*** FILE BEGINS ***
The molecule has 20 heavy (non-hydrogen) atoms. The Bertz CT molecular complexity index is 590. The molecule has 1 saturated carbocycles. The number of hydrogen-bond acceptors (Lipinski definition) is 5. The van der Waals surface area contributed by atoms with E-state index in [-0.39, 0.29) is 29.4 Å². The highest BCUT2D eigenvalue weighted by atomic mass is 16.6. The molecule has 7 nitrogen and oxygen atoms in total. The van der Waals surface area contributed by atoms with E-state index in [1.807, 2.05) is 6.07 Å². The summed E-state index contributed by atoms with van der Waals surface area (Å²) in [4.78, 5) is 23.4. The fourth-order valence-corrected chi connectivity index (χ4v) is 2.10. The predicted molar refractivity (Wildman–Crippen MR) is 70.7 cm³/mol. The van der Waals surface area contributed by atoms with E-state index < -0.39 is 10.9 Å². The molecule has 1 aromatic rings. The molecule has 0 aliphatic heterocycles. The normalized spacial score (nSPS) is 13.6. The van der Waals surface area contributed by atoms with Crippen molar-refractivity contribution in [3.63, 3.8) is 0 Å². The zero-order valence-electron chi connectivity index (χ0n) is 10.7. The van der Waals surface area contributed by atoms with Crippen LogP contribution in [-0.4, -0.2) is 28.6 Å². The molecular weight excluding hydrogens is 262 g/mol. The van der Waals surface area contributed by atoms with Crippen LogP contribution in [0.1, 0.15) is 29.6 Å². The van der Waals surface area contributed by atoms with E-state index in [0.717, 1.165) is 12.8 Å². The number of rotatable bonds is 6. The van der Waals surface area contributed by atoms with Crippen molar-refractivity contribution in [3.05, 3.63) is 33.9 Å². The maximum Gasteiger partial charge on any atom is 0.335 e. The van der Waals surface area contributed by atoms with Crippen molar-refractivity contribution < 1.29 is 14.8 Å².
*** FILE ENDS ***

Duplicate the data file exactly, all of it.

The molecule has 20 heavy (non-hydrogen) atoms. The Bertz CT molecular complexity index is 590. The molecule has 1 saturated carbocycles. The number of hydrogen-bond acceptors (Lipinski definition) is 5. The van der Waals surface area contributed by atoms with E-state index in [-0.39, 0.29) is 29.4 Å². The highest BCUT2D eigenvalue weighted by atomic mass is 16.6. The molecule has 7 nitrogen and oxygen atoms in total. The van der Waals surface area contributed by atoms with E-state index in [1.807, 2.05) is 6.07 Å². The summed E-state index contributed by atoms with van der Waals surface area (Å²) in [4.78, 5) is 23.4. The fourth-order valence-corrected chi connectivity index (χ4v) is 2.10. The predicted molar refractivity (Wildman–Crippen MR) is 70.7 cm³/mol. The van der Waals surface area contributed by atoms with E-state index < -0.39 is 10.9 Å². The molecule has 1 aromatic rings. The molecule has 0 aliphatic heterocycles. The normalized spacial score (nSPS) is 13.6. The van der Waals surface area contributed by atoms with Crippen molar-refractivity contribution in [3.63, 3.8) is 0 Å². The zero-order valence-electron chi connectivity index (χ0n) is 10.7. The van der Waals surface area contributed by atoms with Crippen LogP contribution in [-0.4, -0.2) is 28.6 Å². The molecular weight excluding hydrogens is 262 g/mol. The van der Waals surface area contributed by atoms with Crippen LogP contribution in [0.1, 0.15) is 29.6 Å². The van der Waals surface area contributed by atoms with E-state index in [0.717, 1.165) is 12.8 Å². The number of rotatable bonds is 6. The van der Waals surface area contributed by atoms with Crippen molar-refractivity contribution in [3.05, 3.63) is 33.9 Å². The maximum Gasteiger partial charge on any atom is 0.335 e. The van der Waals surface area contributed by atoms with Crippen molar-refractivity contribution < 1.29 is 14.8 Å².